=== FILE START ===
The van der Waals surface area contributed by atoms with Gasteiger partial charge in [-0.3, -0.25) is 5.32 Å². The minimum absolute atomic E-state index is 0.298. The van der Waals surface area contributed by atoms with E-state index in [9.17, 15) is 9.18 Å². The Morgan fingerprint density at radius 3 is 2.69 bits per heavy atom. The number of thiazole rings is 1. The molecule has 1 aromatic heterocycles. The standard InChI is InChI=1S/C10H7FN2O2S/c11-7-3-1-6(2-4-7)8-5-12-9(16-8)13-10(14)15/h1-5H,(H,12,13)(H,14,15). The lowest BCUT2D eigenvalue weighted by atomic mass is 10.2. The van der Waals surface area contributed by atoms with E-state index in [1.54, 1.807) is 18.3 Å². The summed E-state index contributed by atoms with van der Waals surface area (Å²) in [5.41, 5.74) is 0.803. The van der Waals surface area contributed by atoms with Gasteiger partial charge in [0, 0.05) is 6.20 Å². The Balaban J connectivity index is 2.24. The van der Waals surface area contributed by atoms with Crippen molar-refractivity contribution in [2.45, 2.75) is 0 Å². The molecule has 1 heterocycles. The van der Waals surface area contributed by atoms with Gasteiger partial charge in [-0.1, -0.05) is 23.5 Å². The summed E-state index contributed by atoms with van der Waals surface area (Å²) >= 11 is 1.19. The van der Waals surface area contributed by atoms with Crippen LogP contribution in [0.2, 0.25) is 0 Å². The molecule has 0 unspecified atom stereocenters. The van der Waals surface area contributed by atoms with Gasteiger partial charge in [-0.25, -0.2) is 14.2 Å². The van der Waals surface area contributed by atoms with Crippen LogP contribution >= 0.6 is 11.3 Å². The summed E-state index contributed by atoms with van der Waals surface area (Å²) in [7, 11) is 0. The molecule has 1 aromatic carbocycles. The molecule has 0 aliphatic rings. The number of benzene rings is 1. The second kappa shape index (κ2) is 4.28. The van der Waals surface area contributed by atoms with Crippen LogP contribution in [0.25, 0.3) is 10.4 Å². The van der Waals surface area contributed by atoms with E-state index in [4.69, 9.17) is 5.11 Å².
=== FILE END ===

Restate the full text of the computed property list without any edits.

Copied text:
The van der Waals surface area contributed by atoms with Gasteiger partial charge in [-0.3, -0.25) is 5.32 Å². The minimum absolute atomic E-state index is 0.298. The van der Waals surface area contributed by atoms with E-state index in [9.17, 15) is 9.18 Å². The Morgan fingerprint density at radius 3 is 2.69 bits per heavy atom. The number of thiazole rings is 1. The molecule has 1 aromatic heterocycles. The standard InChI is InChI=1S/C10H7FN2O2S/c11-7-3-1-6(2-4-7)8-5-12-9(16-8)13-10(14)15/h1-5H,(H,12,13)(H,14,15). The lowest BCUT2D eigenvalue weighted by atomic mass is 10.2. The van der Waals surface area contributed by atoms with E-state index in [1.54, 1.807) is 18.3 Å². The summed E-state index contributed by atoms with van der Waals surface area (Å²) in [5.41, 5.74) is 0.803. The van der Waals surface area contributed by atoms with Gasteiger partial charge in [0, 0.05) is 6.20 Å². The Balaban J connectivity index is 2.24. The van der Waals surface area contributed by atoms with Crippen molar-refractivity contribution in [2.45, 2.75) is 0 Å². The molecule has 1 heterocycles. The van der Waals surface area contributed by atoms with Gasteiger partial charge in [-0.1, -0.05) is 23.5 Å². The summed E-state index contributed by atoms with van der Waals surface area (Å²) >= 11 is 1.19. The van der Waals surface area contributed by atoms with Crippen LogP contribution in [0.2, 0.25) is 0 Å². The molecule has 0 unspecified atom stereocenters. The van der Waals surface area contributed by atoms with Gasteiger partial charge in [-0.25, -0.2) is 14.2 Å². The van der Waals surface area contributed by atoms with Crippen LogP contribution >= 0.6 is 11.3 Å². The summed E-state index contributed by atoms with van der Waals surface area (Å²) in [7, 11) is 0. The molecule has 1 aromatic carbocycles. The molecule has 0 aliphatic rings. The number of benzene rings is 1. The second kappa shape index (κ2) is 4.28. The van der Waals surface area contributed by atoms with Crippen LogP contribution in [0.25, 0.3) is 10.4 Å². The van der Waals surface area contributed by atoms with E-state index in [4.69, 9.17) is 5.11 Å².